Although disciplinary problems were common in our study, it was notable that the instances of behavioural problems within the entire sample were within the ranges of other LGD studies (Green et al. 1984, Coppinger et al. 1988, Hansen & Smith 1999, Potgieter et al. 2013, Zingaro et al. 2017, Young et al. 2019, Whitehouse-Tedd et al. 2020). What was interesting was that our results showed that Anatolian shepherds displayed significantly more behavioural problems than other breeds. This finding matches previous studies that have shown that Anatolians often display overly aggressive behaviours (Coppinger et al. 1988, Green & Woodruff 1988, 1990) and can cause considerable damage to both target and non-target wildlife species (Potgieter et al. 2013, 2016). Numerous studies have reported on the extent to which LGDs may cause damage to threatening and non-threatening wildlife (Potgieter et al. 2013, 2016, Kelly 2018, Drouilly et al. 2020) and although our study looked at the rates of chasing and injuring wildlife and livestock, the numbers of wildlife and livestock killed by the LGDs themselves were not validated. It has been suggested that smaller and more timid LGDs may have less negative impact on wildlife (Black 1981, Potgieter 2011), and further investigations into exactly how many target and non-target species are killed or injured by LGDs in Botswana would be highly beneficial.
The comparison between the disciplinary problems observed in the LGDs in our study and those in other studies is important considering that ours consisted entirely of LGDs that were placed and trained by the owners themselves. This “in house” placement means that the farmers did not receive any institutional assistance compared to LGD placement programmes run by Non-Government Organisations (NGOs) who provide LGDs with continuous, repetitive monitoring, and corrective training where necessary (Marker et al. 2005, Potgieter et al. 2013). Corrective training is arguably the most important part of interventions provided by external organisations (Green et al. 1984, Hansen et al. 2002, Marker et al. 2005, Whitehouse-Tedd et al. 2020). For example, a large portion (44%) of LGDs in South Africa ceased misbehaving when corrective training was administered (Whitehouse-Tedd et al. 2020) and it can be assumed that the LGDs in our study that had “rare” disciplinary problems also responded to the corrective training carried out by their owners.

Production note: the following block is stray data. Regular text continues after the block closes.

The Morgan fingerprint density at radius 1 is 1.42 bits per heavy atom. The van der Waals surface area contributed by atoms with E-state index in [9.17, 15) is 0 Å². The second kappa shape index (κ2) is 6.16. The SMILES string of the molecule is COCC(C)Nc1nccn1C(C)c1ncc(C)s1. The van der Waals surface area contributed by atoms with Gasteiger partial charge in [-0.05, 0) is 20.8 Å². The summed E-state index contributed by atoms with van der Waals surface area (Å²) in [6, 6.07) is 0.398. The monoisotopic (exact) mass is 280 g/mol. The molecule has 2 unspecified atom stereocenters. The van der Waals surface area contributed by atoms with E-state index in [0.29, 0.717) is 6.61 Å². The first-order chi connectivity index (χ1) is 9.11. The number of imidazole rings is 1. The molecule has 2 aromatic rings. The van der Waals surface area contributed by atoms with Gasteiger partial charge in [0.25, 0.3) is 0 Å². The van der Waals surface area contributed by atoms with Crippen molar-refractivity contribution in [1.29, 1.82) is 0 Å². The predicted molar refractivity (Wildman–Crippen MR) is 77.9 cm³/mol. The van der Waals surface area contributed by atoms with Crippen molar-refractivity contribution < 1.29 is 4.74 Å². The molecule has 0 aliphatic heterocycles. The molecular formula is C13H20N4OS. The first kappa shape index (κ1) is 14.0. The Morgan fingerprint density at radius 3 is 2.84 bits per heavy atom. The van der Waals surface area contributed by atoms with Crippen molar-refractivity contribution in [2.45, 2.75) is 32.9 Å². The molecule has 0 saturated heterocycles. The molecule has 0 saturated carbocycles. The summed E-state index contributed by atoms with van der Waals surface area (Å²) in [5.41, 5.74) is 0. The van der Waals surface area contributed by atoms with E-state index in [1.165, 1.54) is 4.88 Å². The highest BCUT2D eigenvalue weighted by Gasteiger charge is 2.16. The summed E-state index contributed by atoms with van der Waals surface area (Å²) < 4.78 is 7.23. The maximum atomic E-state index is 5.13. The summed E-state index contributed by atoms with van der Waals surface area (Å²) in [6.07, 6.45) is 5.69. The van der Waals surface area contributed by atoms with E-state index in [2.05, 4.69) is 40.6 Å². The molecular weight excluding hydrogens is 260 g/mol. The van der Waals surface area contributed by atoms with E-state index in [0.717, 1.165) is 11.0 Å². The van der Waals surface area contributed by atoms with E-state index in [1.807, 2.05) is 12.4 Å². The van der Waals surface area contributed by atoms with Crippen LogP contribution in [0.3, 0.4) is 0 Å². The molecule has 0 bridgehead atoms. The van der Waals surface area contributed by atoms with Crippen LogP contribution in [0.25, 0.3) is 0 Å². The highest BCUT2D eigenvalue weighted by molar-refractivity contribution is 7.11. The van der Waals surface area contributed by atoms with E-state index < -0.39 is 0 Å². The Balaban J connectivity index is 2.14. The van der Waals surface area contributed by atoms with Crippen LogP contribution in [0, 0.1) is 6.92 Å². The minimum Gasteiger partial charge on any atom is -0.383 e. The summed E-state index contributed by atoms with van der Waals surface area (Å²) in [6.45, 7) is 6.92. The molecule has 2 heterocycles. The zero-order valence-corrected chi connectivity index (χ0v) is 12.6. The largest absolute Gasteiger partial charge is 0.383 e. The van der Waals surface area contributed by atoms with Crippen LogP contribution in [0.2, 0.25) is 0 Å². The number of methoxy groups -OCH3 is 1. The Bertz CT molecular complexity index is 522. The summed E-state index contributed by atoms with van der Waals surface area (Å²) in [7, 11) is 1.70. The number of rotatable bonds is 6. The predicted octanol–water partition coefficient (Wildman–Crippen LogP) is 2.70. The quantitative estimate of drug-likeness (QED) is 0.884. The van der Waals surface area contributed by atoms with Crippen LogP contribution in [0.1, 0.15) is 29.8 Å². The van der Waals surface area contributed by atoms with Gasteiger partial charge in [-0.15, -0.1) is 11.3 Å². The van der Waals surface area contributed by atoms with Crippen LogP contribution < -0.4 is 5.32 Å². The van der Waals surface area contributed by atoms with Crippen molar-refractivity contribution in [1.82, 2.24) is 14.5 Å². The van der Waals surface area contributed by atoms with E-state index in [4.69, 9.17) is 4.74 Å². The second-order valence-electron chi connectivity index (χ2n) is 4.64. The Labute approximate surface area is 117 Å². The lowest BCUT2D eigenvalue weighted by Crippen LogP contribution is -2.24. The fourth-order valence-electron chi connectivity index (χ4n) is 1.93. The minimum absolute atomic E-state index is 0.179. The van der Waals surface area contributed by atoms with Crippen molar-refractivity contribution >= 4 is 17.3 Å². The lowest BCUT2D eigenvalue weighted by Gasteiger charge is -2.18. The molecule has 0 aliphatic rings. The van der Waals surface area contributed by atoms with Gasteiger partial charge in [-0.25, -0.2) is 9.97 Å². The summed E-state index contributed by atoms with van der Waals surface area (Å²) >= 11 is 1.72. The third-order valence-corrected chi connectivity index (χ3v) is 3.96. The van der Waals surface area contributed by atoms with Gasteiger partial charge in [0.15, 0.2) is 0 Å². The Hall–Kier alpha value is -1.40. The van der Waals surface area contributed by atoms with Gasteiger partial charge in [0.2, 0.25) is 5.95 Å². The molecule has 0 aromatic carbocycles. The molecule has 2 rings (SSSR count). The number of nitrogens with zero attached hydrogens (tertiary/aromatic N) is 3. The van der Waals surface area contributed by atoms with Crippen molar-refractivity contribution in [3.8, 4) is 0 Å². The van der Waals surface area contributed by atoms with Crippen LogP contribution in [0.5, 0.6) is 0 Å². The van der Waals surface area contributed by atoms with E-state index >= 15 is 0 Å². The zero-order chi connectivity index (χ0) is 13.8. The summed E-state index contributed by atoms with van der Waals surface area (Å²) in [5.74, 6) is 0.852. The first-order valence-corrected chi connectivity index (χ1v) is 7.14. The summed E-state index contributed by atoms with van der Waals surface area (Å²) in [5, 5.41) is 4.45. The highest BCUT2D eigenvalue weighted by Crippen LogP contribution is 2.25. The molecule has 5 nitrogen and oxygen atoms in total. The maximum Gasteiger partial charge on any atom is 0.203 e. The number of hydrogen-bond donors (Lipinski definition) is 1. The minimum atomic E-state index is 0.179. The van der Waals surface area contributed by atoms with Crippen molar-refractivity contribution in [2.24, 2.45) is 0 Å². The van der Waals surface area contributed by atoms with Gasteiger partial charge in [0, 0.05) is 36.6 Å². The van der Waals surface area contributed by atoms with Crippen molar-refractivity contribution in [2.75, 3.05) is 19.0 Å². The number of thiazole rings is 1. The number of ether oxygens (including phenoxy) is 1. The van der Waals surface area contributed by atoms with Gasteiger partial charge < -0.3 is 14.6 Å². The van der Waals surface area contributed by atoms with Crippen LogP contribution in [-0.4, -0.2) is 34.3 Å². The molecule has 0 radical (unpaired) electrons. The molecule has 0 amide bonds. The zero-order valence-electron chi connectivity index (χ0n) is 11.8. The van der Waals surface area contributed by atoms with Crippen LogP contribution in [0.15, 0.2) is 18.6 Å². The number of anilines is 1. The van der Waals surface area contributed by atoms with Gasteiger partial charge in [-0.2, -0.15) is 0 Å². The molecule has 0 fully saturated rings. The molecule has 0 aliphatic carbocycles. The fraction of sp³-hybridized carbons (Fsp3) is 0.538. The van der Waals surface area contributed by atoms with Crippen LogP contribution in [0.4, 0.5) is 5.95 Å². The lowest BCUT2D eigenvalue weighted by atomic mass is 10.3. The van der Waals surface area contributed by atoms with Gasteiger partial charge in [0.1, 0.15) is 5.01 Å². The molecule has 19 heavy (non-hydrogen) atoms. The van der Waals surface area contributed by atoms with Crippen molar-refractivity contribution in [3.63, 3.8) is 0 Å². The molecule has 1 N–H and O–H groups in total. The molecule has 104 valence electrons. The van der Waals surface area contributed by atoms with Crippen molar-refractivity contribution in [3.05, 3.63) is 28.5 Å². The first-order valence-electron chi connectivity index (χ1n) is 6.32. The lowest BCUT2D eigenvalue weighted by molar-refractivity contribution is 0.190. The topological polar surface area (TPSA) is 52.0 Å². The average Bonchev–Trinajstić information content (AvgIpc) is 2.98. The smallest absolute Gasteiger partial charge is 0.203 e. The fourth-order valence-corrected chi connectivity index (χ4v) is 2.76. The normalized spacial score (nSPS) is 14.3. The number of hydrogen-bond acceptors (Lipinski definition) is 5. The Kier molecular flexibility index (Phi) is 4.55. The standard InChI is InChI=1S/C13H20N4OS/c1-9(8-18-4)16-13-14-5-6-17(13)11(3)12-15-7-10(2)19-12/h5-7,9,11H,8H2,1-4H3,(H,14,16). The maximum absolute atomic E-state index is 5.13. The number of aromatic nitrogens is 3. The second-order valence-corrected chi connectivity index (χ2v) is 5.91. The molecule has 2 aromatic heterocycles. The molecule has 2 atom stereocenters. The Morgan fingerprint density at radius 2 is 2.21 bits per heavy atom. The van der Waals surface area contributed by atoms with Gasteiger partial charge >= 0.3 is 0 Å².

Results of the model selection analysis for change in livestock loss, tolerance and lethal control models using Akaike Information Criteria (AIC).
Tswana LGDs proved to be a cheaper alternative to Anatolians and other purebred LGDs when it came to the costs to obtain the dogs and their feeding. Considering that 85.2% of Tswana LGDs were sourced for free, and even those that were purchased averaged only $9, which means that financial restrictions should not inhibit farmers from sourcing and training their own landrace LGDs. The significantly lower food costs for Tswana dogs in our study (average of $90/year), is considerably lower than other programmes, such as $268-750 for Anatolian shepherd LGDs from Cheetah Conservation Fund's programme in Namibia (Rust & Marker 2013) or $142 for Patagonian LGDs in Gonzalez et al. (2012) (which are referred to as “mixed-breeds” but from their description are likely to be landrace dogs). This difference could be explained by the low protein requirements of landrace dogs (Hovorka & Van Patte 2017). One distinct benefit of the cheap initial financial outlay of Tswana LGDs is that it does not take a long time before they become profitable. Whereas with more expensive breeds it can take two-three years before a dog saves enough livestock to pay for its purchasing cost (Marker et al. 2005, van Bommel & Johnson 2012). The average yearly cost of the dogs in our study (food, medical and other – $109) are still significantly lower than those stated in other studies (e.g. Gehring et al. 2010 – $1,040 and Ostavel et al. 2009 – €750). It is unclear why Tswana LGDs reported higher medical costs as they had comparable health scores to other breeds, though it is possible that the larger sample size of Tswana dogs simply represented a greater number of dogs needing medical care than the other LGD types. The financial costs of NGO-led LGD placement programmes is significant. For example, Cheetah Outreach Trust spends $2,780 for each Anatolian LGD that is placed (Rust et al. 2013) while CCB's new placement program spends $230 to place each Tswana LGD (CCB, unpublished data). Based on these results, LGD placement programmes might cut costs significantly while maintaining high levels of effectiveness, if they instead utilised landrace dogs.